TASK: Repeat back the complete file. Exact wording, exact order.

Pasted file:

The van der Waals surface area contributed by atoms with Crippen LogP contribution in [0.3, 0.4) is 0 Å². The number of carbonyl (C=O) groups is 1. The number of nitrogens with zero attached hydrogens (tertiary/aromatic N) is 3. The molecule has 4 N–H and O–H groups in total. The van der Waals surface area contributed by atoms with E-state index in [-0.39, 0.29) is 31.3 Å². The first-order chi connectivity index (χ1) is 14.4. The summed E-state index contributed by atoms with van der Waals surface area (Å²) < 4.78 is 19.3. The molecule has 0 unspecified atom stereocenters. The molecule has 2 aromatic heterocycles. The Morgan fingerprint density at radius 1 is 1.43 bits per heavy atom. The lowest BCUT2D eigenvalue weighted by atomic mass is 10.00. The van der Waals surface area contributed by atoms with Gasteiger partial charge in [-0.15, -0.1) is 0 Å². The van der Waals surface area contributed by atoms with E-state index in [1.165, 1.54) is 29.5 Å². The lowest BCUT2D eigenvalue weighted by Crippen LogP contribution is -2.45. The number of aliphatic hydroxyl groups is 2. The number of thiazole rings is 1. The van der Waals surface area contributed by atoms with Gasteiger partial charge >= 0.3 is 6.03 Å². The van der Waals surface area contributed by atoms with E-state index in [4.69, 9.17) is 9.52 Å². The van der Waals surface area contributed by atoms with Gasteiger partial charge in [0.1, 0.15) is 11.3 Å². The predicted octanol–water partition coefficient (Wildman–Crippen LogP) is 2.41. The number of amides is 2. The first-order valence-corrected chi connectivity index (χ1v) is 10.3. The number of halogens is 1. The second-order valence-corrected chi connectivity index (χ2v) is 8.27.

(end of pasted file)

The van der Waals surface area contributed by atoms with Crippen LogP contribution in [0.3, 0.4) is 0 Å². The number of carbonyl (C=O) groups is 1. The number of nitrogens with zero attached hydrogens (tertiary/aromatic N) is 3. The molecule has 4 N–H and O–H groups in total. The van der Waals surface area contributed by atoms with E-state index in [-0.39, 0.29) is 31.3 Å². The first-order chi connectivity index (χ1) is 14.4. The summed E-state index contributed by atoms with van der Waals surface area (Å²) < 4.78 is 19.3. The molecule has 0 unspecified atom stereocenters. The molecule has 2 aromatic heterocycles. The Morgan fingerprint density at radius 1 is 1.43 bits per heavy atom. The lowest BCUT2D eigenvalue weighted by atomic mass is 10.00. The van der Waals surface area contributed by atoms with Gasteiger partial charge in [-0.15, -0.1) is 0 Å². The van der Waals surface area contributed by atoms with E-state index in [1.165, 1.54) is 29.5 Å². The lowest BCUT2D eigenvalue weighted by Crippen LogP contribution is -2.45. The number of aliphatic hydroxyl groups is 2. The number of thiazole rings is 1. The van der Waals surface area contributed by atoms with Gasteiger partial charge >= 0.3 is 6.03 Å². The van der Waals surface area contributed by atoms with E-state index in [4.69, 9.17) is 9.52 Å². The van der Waals surface area contributed by atoms with Gasteiger partial charge in [0.1, 0.15) is 11.3 Å². The predicted octanol–water partition coefficient (Wildman–Crippen LogP) is 2.41. The number of amides is 2. The first-order valence-corrected chi connectivity index (χ1v) is 10.3. The number of halogens is 1. The second-order valence-corrected chi connectivity index (χ2v) is 8.27.